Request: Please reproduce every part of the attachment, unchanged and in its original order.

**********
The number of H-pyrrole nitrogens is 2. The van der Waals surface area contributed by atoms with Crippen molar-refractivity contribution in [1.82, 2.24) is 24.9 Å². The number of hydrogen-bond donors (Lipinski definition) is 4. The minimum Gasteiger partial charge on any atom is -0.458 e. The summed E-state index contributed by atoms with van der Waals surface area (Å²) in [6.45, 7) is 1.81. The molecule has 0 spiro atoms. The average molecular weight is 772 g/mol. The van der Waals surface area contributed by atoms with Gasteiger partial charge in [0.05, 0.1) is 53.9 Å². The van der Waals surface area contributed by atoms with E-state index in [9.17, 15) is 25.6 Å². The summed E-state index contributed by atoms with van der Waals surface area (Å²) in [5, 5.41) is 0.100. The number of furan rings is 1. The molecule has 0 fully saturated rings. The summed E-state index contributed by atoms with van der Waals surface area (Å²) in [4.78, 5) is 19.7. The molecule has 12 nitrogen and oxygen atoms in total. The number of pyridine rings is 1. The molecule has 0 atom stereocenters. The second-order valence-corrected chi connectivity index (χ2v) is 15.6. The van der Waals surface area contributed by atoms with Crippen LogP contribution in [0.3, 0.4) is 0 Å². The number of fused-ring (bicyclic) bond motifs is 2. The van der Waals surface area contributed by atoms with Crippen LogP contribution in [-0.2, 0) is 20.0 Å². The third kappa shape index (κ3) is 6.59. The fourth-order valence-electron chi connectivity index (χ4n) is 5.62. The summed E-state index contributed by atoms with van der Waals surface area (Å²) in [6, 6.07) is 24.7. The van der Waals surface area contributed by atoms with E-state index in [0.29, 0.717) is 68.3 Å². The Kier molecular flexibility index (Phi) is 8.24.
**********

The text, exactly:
The number of H-pyrrole nitrogens is 2. The van der Waals surface area contributed by atoms with Crippen molar-refractivity contribution in [1.82, 2.24) is 24.9 Å². The number of hydrogen-bond donors (Lipinski definition) is 4. The minimum Gasteiger partial charge on any atom is -0.458 e. The summed E-state index contributed by atoms with van der Waals surface area (Å²) in [6.45, 7) is 1.81. The molecule has 0 spiro atoms. The average molecular weight is 772 g/mol. The van der Waals surface area contributed by atoms with Gasteiger partial charge in [0.05, 0.1) is 53.9 Å². The van der Waals surface area contributed by atoms with E-state index in [9.17, 15) is 25.6 Å². The summed E-state index contributed by atoms with van der Waals surface area (Å²) in [5, 5.41) is 0.100. The number of furan rings is 1. The molecule has 0 fully saturated rings. The summed E-state index contributed by atoms with van der Waals surface area (Å²) in [4.78, 5) is 19.7. The molecule has 12 nitrogen and oxygen atoms in total. The number of pyridine rings is 1. The molecule has 0 atom stereocenters. The second-order valence-corrected chi connectivity index (χ2v) is 15.6. The van der Waals surface area contributed by atoms with Crippen LogP contribution in [0.3, 0.4) is 0 Å². The number of fused-ring (bicyclic) bond motifs is 2. The van der Waals surface area contributed by atoms with Crippen LogP contribution in [-0.2, 0) is 20.0 Å². The third kappa shape index (κ3) is 6.59. The fourth-order valence-electron chi connectivity index (χ4n) is 5.62. The summed E-state index contributed by atoms with van der Waals surface area (Å²) in [6, 6.07) is 24.7. The van der Waals surface area contributed by atoms with E-state index in [0.29, 0.717) is 68.3 Å². The Kier molecular flexibility index (Phi) is 8.24.